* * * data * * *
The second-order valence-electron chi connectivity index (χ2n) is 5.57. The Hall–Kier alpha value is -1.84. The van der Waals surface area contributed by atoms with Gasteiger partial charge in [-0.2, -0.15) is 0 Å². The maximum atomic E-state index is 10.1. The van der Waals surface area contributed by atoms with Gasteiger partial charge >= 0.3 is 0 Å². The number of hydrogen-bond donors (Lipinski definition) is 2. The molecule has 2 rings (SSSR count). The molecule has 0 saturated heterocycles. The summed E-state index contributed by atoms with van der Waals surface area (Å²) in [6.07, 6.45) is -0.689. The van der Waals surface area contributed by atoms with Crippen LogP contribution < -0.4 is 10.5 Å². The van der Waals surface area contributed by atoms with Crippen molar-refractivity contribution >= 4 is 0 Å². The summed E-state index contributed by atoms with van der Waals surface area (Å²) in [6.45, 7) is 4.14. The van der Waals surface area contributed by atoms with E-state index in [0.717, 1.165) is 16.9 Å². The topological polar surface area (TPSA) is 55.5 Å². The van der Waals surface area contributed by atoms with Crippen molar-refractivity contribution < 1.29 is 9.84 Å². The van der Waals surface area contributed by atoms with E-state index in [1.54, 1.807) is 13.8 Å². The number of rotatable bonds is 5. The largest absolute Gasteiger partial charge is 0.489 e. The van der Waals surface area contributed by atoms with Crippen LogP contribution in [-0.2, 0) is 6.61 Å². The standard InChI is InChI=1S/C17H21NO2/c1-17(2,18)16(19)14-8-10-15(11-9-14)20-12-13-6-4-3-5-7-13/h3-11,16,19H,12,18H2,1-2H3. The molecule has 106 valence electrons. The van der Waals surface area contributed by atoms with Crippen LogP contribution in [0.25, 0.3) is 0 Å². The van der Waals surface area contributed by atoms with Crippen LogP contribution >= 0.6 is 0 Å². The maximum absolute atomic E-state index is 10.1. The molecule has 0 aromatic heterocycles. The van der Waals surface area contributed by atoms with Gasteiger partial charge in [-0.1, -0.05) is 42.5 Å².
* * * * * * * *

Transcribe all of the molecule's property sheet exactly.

The second-order valence-electron chi connectivity index (χ2n) is 5.57. The Hall–Kier alpha value is -1.84. The van der Waals surface area contributed by atoms with Gasteiger partial charge in [-0.2, -0.15) is 0 Å². The maximum atomic E-state index is 10.1. The van der Waals surface area contributed by atoms with Gasteiger partial charge >= 0.3 is 0 Å². The number of hydrogen-bond donors (Lipinski definition) is 2. The molecule has 2 rings (SSSR count). The molecule has 0 saturated heterocycles. The summed E-state index contributed by atoms with van der Waals surface area (Å²) in [6.07, 6.45) is -0.689. The van der Waals surface area contributed by atoms with Crippen LogP contribution < -0.4 is 10.5 Å². The van der Waals surface area contributed by atoms with Crippen molar-refractivity contribution >= 4 is 0 Å². The summed E-state index contributed by atoms with van der Waals surface area (Å²) in [6.45, 7) is 4.14. The van der Waals surface area contributed by atoms with E-state index in [0.717, 1.165) is 16.9 Å². The topological polar surface area (TPSA) is 55.5 Å². The van der Waals surface area contributed by atoms with Crippen molar-refractivity contribution < 1.29 is 9.84 Å². The van der Waals surface area contributed by atoms with E-state index in [1.54, 1.807) is 13.8 Å². The number of rotatable bonds is 5. The largest absolute Gasteiger partial charge is 0.489 e. The van der Waals surface area contributed by atoms with Crippen LogP contribution in [-0.2, 0) is 6.61 Å². The standard InChI is InChI=1S/C17H21NO2/c1-17(2,18)16(19)14-8-10-15(11-9-14)20-12-13-6-4-3-5-7-13/h3-11,16,19H,12,18H2,1-2H3. The molecule has 106 valence electrons. The van der Waals surface area contributed by atoms with Crippen LogP contribution in [0.25, 0.3) is 0 Å². The van der Waals surface area contributed by atoms with Crippen LogP contribution >= 0.6 is 0 Å². The maximum absolute atomic E-state index is 10.1. The molecule has 0 aromatic heterocycles. The van der Waals surface area contributed by atoms with Gasteiger partial charge in [-0.1, -0.05) is 42.5 Å².